Cover Reveal: House of Secrets By Lynda Stacey

A woman on the run, a broken man and a house with a shocking secret …  Madeleine Frost has to get away. Her partner Liam has become increasingly controlling to the point that Maddie fears for her safety, and that of her young daughter Poppy … Desperation leads Maddie to the hotel owned by her estranged father – the extraordinarily beautiful Wrea Head Hall in Yorkshire. There, she meets Christopher ‘Bandit’ Lawless, an ex-marine and the gamekeeper of the hall, whose brusque manner conceals a painful past.  After discovering a diary belonging to a previous owner, Maddie and Bandit find themselves immersed in the history of the old house, uncovering its secrets, scandals, tragedies – and, all the while, becoming closer.  But Liam still won’t let go, he wants Maddie back, and when Liam wants something he gets it, no matter who he hurts … About the author Lynda, is a wife, step-mother and grandmother, she grew up in the mining village of Bentley, Doncaster, i

Publication News - Carrying The Past

I'm thrilled to announce another of my short stories has been published in this months edition of Scribble magazine. 'Carrying the Past' is, as its title suggests, about the inability to leave the past behind, and the art of perfecting the act of pretending we can. It was inspired by Tim O'Brien's 'The Thing's They Carried'. Whilst my story isn't set in the midst of a war, and it doesn't consider the weight of any physical items, 'The Things They Carried' inspired me to consider the weight of the emotions that we carry. Are we weighted down by guilt from our mistakes and failures? Do our choices haunt us like ghosts at our backs? Do we carry the past with us as we move through each day? Is moving forward and starting over ever truly possible? I didn't say it was a cheery piece now did I?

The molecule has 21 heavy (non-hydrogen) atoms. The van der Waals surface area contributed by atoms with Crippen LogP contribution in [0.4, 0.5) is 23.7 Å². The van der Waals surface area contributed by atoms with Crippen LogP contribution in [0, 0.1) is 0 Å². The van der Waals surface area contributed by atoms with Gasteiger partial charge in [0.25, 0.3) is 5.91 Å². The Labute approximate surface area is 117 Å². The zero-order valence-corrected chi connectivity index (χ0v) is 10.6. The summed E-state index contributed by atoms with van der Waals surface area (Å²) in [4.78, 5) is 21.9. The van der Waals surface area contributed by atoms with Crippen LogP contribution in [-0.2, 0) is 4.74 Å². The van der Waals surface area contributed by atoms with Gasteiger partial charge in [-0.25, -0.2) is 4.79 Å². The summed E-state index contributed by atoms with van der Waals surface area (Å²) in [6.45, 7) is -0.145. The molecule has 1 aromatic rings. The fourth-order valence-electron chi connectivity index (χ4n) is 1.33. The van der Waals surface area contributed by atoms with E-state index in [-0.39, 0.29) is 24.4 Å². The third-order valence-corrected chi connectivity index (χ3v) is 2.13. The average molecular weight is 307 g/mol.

Book Excerpt: Where Dragonflies Hover by Annemarie Brear

Where Dragonflies Hover blurb: Sometimes a glimpse into the past can help make sense of the future … Everyone thinks Lexi is crazy when she falls in love with Hollingsworth House – a crumbling old Georgian mansion in Yorkshire – and nobody more so than her husband, Dylan. But there’s something very special about the place, and Lexi can sense it. Whilst exploring the grounds she stumbles across an old diary and, within its pages, she meets Allie – an Australian nurse working in France during the First World War. Lexi finally realises her dream of buying Hollingsworth but her obsession with the house leaves her marriage in tatters. In the lonely nights that follow, Allie’s diary becomes Lexi’s companion, comforting her in moments of darkness and pain. And as Lexi reads, the nurse’s scandalous connection to the house is revealed … Excerpt: The late sunshine enveloped the house in a golden glow. Again, it seemed to call to her, begging for attention. A path on the left of the drive